Once installed in the rack, the OPPO 103D is easy to set up.  The menus have so many options but they are well laid out and easy to configure.  This player also has HDMI and USB inputs, so it is essentially a Home Theatre PC in a box that is mush easier to use.  The outputs are plentiful and with dual HDMI outs, I don't have to upgrade my HDMI 1.3 spec AVR when I upgrade the projector to a 3D unit.   

The OPPO 103D is fast with load times on films like Star Wars being around 15 secs (instead 2 minutes on my last player) and fully loaded with features.  Apart from excellent BD play back, the OPPO103D also playes DVD-V [at 24fps], DVD-A [lossless over HDMI], SACD [also lossless over HDMI], HDCD [built in decoder for 20BIT] and of course standard 16BIT CD.  

On the video side, the OPPO103D has a Darbee video processor built in.  The Darbee processing does make a huge difference to the image quality without the ringing of traditional sharpness controls.

Each OPPO comes with a WiFi adapter so you can connect to the net and get the full use of BD and the latest FW upgrades.  It also features APPS for Pandora Netflix etc.  I was quite impressed with the way it streamed YouTube videos.  

Picture 10/10
Sound 10/10
Functionality 10/10

Truly worth the price.


Monday, June 03, 2013

CAVX Room with REW

 I recently [finally] got REW and the calibrated MINIDSP UMIK-1 microphone and have been able to measure my room.  When I built the room back in 2010, the room was treated and whilst I thought it sounded very good, I had no way to prove it.  Now I am able to generate charts of the in room response.  Here are my charts for Left Centre Right.

The response was originally set up using the MCACC on the AVR.  When I measured the speakers, there was a small peak at 250Hz which I was able to go into the EQ and manually pull out.  The roll off at the top end [2K and above] is because I measured with THX Re-eq engaged.  if you open each chart in a different tab, you may notice the SPL is different.  This is done for the purpose of the charts to show the response in reference to the curve of the mic with the calibration correction file.  When measured with an SPL, each channel actually plays at +75dB [C/slow].    

Whilst there is still room for improvement, considering what the speakers and room have cost, I am very happy with the result.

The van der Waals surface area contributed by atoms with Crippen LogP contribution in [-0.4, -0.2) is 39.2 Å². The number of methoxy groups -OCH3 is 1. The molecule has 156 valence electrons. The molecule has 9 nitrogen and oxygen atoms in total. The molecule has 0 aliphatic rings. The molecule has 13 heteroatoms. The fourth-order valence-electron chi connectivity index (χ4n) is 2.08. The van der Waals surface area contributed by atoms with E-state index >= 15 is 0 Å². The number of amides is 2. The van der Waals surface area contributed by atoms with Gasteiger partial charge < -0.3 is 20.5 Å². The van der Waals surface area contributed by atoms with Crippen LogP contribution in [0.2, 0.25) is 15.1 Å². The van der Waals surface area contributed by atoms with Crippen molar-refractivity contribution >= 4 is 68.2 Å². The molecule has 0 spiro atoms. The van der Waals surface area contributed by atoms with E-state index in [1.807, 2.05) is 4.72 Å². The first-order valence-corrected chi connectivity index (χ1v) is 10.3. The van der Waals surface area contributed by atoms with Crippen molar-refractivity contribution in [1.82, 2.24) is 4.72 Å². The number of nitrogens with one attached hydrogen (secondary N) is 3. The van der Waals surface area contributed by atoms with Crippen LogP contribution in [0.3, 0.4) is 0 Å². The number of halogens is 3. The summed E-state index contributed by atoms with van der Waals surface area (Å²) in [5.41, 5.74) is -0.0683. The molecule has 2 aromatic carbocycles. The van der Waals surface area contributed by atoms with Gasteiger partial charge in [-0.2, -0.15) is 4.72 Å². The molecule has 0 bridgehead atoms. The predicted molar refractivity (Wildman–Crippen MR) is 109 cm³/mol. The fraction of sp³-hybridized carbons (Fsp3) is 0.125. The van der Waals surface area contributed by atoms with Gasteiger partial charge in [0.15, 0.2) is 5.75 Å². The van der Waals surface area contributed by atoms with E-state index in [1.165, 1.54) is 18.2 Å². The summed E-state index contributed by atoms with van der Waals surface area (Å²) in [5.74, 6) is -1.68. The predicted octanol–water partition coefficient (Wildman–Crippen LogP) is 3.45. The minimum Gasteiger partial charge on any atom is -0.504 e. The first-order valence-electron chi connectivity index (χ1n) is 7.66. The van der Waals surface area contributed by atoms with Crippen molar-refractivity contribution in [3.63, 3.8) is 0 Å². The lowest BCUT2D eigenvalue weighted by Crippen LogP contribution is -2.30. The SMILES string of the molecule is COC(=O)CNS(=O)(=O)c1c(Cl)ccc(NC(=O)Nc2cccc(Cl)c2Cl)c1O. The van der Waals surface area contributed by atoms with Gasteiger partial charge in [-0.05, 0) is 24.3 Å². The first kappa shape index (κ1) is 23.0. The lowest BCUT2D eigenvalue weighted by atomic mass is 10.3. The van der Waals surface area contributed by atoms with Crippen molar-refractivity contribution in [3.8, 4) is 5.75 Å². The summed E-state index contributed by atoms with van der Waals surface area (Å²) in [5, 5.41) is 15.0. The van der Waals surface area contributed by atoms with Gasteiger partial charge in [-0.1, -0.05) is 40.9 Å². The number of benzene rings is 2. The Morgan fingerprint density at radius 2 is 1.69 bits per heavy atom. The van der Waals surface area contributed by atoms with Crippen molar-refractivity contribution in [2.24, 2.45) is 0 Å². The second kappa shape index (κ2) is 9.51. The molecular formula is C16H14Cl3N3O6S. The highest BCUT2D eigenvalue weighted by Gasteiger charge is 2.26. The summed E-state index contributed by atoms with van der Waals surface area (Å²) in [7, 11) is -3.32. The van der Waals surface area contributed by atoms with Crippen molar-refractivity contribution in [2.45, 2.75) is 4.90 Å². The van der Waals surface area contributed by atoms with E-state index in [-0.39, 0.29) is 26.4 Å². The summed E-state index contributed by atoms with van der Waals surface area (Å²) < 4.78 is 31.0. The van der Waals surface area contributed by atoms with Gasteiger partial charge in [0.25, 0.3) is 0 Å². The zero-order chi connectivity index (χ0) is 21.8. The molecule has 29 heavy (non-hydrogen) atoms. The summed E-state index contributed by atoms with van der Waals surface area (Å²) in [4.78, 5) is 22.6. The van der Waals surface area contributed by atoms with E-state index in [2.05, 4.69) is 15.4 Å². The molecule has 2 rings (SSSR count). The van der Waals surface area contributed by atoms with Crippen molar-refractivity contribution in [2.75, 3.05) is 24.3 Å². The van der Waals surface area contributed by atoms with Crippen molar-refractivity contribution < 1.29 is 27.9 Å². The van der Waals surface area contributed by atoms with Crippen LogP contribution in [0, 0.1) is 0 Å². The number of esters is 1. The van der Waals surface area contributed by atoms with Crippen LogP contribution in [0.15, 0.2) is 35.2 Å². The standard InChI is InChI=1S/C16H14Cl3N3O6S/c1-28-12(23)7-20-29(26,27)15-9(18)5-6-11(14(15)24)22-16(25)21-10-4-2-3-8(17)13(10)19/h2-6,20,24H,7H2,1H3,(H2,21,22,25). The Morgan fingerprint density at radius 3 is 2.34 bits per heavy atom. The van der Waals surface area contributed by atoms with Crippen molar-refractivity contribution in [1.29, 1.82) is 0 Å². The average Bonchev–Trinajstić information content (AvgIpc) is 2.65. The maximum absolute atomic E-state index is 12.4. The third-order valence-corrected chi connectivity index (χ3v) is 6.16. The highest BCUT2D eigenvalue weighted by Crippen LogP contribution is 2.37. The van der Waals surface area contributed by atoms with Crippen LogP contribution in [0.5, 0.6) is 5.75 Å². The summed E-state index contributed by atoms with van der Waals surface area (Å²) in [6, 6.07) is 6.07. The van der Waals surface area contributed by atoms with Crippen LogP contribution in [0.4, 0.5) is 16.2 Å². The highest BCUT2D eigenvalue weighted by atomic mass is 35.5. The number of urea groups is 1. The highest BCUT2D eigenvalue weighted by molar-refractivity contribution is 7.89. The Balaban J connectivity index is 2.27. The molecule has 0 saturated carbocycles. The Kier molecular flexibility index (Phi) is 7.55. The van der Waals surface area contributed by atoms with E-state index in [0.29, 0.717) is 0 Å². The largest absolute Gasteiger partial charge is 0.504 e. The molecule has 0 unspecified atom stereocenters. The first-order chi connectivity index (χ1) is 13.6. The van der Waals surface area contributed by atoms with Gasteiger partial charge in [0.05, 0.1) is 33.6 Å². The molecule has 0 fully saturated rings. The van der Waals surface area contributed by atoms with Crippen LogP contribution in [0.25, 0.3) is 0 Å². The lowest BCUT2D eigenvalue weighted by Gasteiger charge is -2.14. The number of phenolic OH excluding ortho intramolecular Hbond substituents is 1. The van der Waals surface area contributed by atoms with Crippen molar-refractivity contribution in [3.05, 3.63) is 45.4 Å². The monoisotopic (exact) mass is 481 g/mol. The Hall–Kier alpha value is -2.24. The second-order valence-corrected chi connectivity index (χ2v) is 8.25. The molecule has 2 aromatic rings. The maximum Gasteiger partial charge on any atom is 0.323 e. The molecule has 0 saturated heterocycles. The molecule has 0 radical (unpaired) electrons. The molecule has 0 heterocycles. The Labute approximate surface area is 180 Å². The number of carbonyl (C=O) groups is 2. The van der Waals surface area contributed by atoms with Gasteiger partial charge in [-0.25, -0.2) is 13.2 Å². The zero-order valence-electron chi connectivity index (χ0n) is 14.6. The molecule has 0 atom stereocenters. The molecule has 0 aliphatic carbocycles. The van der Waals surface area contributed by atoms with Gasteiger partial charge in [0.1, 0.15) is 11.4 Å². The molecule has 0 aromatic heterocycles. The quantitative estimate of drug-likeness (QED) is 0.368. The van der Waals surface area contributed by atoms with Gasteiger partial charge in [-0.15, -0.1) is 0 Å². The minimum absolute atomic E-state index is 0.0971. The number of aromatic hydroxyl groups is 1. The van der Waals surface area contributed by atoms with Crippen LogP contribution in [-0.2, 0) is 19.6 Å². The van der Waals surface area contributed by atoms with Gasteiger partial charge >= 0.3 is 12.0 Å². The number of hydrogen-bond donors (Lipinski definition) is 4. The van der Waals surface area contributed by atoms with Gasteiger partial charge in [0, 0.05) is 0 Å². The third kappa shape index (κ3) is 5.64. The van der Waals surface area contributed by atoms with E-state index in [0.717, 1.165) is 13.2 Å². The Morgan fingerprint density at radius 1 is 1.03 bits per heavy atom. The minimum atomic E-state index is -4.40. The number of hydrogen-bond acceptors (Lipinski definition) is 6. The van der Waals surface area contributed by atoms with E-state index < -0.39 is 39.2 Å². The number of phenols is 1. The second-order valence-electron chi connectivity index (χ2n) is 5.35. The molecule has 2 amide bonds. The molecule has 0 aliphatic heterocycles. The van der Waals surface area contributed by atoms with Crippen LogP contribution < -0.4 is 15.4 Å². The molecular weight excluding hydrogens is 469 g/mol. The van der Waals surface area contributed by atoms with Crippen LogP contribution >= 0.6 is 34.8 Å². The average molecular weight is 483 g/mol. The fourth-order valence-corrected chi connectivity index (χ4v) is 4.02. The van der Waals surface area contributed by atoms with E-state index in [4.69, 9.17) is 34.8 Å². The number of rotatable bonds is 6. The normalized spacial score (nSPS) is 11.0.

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Monday, February 25, 2013

The Shape Of Things To Come Part II

HD has been around for many years and its Aspect Ratio of 1.78:1 has been called WIDE SCREEN even though it is just 33% wider than the original 4 x 3 shape.  The industry is about to change again and "4K" has been suggested to be the next big thing.  Personally I don't think there is a need for 4K rez in the home given Digital Cinema still uses 2K [2048] on screens much larger than anything we would ever have in our homes.  In fact I would like to see a new shape rather than just increased resolution.  Those that follow this blog know that I love CinemaScope and welcome anything supporting the true wide screen format of 2.37:1.


US based company Panamorph are working on a system they call Folded Space which can be implemented on Blu-Ray Disc.  They claim to be able to "fold" additional picture information into the "space" currently allocated [wasted actually] for the black bars that preserve the original aspect ratio of CinemaScope films on the format.    

The following is my own interpretation of  the technology and hopefully my explanation is correct.  

True Wide Screen Mode
The image above has an aspect ratio of 2.37.  The image is large at 2560 x 1080 pixels.  To make this possible on home video, films being scanned would have to be done at 2560 instead of 1920 [2048] as they are currently being produced at for Blu-ray Disc.  This means a whole new work process for the studios, so lets hope they see the benefits.  The BDA would also have to support this.   

True Anamorphic Mode